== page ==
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  • Posted February 22, 2012

    Scientific Studies on Two Systems of Brain Processes

    Thinking Fast and Slow
    Daniel Kahneman © 2011
    Farrer, Straus and Giroux, NY
    ISBN 978-0-374-27563-1 (alk.paper) Hdbk.)
    418 pp. plus appendices


    Dr. Kahneman presents research that examines two systems in human brains that he calls System one and System two. System one is fast, intuitive and decides based on observable points and from memory. System two thinks logically and slower, but is lazy and often accepts what System one presents. This results in biases and decisions not supported by accurate evidence.


    This author hopes that readers of his book will learn to think more clearly through understanding the research and ideas he presents. The book is not one to read quickly but is well written and informative.


    Probably human brains have more than two systems that control our thinking, but scientists often research basic processes thoroughly before studying more complex issues. That seems to be the case with Thinking Fast and Slow.

    6 out of 7 people found this review helpful.

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  • Anonymous

    Posted November 11, 2011

    The bad story

    This book was a great book about bad stories. I loved it!

    6 out of 25 people found this review helpful.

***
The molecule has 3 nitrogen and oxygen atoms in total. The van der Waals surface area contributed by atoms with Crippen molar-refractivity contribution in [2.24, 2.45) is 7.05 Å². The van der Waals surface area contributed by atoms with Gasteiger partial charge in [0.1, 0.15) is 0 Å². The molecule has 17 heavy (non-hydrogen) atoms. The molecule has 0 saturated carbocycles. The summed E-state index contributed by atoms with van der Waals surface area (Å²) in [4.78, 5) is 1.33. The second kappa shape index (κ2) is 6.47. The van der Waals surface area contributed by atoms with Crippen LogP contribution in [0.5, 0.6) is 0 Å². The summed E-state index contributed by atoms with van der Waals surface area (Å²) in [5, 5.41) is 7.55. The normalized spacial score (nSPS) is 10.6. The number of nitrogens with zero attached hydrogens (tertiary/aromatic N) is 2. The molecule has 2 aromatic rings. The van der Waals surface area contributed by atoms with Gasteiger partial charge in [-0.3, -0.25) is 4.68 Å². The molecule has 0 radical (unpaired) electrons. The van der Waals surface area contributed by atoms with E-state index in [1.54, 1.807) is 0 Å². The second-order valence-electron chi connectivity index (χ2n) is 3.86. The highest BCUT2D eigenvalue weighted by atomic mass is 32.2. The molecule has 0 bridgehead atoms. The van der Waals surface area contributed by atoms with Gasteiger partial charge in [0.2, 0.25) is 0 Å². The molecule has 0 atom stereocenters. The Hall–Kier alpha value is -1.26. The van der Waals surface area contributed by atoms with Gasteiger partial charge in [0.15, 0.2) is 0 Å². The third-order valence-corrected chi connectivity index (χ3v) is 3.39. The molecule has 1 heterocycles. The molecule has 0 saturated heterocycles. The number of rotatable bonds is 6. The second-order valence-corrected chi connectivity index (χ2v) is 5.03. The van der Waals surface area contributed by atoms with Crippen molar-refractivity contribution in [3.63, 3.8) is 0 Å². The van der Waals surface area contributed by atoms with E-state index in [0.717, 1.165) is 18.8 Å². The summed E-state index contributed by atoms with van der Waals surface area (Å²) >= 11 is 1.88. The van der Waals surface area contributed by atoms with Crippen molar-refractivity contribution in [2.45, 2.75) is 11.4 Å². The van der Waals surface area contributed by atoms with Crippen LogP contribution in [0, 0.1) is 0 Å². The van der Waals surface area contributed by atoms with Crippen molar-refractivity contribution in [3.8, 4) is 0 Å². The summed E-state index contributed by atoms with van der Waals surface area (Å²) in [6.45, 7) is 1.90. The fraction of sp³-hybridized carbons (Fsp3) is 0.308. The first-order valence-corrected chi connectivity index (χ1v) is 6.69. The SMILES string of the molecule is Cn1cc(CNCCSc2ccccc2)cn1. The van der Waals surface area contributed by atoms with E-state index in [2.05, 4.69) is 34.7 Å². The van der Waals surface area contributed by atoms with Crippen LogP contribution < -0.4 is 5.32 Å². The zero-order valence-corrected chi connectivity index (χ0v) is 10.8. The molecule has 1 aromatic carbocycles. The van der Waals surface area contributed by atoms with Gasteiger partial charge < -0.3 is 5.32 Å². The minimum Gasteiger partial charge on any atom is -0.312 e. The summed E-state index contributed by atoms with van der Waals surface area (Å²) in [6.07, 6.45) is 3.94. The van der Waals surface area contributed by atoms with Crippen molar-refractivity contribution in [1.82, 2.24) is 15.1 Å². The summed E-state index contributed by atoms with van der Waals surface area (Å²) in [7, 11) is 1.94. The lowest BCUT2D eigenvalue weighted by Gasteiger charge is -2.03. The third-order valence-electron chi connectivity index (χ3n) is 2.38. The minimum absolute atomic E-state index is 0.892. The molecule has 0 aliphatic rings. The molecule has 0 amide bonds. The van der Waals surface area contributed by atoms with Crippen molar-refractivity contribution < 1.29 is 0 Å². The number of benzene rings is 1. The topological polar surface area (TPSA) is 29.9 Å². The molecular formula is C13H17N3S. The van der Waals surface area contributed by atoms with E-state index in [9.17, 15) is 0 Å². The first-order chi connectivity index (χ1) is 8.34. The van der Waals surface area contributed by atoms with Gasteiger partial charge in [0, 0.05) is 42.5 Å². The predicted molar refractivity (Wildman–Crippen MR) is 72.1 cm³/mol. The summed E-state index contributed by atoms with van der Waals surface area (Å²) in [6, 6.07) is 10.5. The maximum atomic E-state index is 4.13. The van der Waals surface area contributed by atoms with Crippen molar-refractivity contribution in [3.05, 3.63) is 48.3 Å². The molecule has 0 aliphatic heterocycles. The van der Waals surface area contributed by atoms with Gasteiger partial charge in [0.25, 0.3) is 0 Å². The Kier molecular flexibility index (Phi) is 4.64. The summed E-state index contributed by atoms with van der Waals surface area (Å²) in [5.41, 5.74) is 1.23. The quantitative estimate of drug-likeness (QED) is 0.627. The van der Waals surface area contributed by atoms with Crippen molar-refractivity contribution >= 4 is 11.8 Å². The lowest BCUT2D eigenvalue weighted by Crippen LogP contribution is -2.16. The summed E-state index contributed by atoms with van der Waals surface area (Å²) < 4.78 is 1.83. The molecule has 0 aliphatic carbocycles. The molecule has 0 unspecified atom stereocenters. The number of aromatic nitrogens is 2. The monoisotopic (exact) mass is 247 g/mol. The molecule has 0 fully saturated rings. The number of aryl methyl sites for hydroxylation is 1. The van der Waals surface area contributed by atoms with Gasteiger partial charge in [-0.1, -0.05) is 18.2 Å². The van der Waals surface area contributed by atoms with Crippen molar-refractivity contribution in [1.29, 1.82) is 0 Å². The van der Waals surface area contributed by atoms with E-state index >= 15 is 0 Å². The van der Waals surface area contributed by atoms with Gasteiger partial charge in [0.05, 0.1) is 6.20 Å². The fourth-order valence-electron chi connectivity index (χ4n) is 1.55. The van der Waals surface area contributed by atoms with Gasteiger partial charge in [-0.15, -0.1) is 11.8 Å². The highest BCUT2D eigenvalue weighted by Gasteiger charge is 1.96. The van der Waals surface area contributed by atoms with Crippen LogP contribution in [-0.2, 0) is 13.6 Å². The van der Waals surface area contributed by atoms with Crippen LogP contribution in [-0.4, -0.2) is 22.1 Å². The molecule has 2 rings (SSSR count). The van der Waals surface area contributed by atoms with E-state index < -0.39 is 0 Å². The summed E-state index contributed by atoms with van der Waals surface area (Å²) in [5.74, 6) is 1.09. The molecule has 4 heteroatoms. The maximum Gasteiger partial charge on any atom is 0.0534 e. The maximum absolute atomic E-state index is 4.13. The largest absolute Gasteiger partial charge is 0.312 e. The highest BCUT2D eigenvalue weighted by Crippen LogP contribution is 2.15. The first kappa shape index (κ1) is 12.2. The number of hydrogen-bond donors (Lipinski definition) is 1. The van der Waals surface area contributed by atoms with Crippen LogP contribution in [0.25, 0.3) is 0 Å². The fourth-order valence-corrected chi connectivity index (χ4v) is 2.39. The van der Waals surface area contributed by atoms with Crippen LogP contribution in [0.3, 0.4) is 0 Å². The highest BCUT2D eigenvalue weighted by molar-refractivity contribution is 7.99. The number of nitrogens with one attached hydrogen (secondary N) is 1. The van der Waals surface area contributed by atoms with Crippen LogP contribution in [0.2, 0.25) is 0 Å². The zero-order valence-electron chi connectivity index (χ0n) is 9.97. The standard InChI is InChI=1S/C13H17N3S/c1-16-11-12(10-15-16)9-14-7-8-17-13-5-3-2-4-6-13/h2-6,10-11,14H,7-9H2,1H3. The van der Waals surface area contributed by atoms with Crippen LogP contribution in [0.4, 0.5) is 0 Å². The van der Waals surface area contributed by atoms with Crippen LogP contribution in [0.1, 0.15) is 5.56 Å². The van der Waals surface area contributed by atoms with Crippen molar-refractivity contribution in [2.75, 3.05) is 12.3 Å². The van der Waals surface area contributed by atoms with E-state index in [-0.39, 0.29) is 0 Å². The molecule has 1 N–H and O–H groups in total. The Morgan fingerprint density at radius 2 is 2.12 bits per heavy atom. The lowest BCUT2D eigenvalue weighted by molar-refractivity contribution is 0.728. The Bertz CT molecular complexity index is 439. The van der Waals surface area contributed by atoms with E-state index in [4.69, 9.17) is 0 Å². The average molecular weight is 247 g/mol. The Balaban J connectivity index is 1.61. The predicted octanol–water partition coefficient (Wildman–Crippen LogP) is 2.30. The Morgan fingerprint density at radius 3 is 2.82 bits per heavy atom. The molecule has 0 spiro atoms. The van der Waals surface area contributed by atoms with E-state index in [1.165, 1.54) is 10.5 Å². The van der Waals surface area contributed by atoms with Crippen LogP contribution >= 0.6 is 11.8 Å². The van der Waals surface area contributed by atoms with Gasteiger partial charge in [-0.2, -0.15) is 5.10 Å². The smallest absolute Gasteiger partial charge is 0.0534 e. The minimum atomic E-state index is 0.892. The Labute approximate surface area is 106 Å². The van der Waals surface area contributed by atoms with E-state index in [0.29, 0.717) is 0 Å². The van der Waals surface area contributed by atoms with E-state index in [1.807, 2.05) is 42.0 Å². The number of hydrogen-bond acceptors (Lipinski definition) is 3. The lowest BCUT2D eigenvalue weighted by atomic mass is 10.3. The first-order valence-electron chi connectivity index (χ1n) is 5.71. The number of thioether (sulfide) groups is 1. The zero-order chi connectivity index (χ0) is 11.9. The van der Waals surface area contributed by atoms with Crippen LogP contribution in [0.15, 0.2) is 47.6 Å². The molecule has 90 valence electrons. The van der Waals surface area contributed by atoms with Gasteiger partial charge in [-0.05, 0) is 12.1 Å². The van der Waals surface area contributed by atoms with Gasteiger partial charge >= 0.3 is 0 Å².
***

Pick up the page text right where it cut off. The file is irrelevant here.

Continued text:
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  • Anonymous

    Posted March 1, 2013

    Rough to read

    I would have enjoyed it more had the editor streamlined it better. I have never thought of myself as being from the TV generation...but i was (am, actually, as I haven't yet gotten through the book in its entierity) a bit bored. The author seems mired in a thought that could have been more easily portrayed by a (ghost) writer (v scientist). As a teacher he would have found this student skipping class to catch some zzz's. It's compelling thought with a clunky delivery. So, it's taking me longer than other nonfiction (of similar genera). Good concepts though. I will power through to the conclusion, but it will take some time.

    4 out of 5 people found this review helpful.

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  • Posted August 29, 2012

    This book gives a great deal of insight into the problems we're

    This book gives a great deal of insight into the problems we're having in America today. It rates high on my must read list.

    4 out of 4 people found this review helpful.

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  • Anonymous

    Posted August 27, 2012

    Owner's manual for your brain.

    Took me forever to finish but a great book.

    4 out of 5 people found this review helpful.

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  • Anonymous

    Posted February 19, 2013

    Great

    I want to read more about our body and all the "stuff" inside it. It could get me a head start on science which I really love. Hope more books can be realeased.


    From 11 yr. old kid

    3 out of 5 people found this review helpful.

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  • Posted December 29, 2012

    Good read but slow at times

    Overall I liked this book. It gave me a lot to think about with regards to how I think - my (our) biases, the heuristics I (we) use, how I (we) think about the past, etc. The only quibble I have is that it gets slow in the second half. However, it does end strong with the "Two Selves" concept (the experiencing self vs. the remembering self).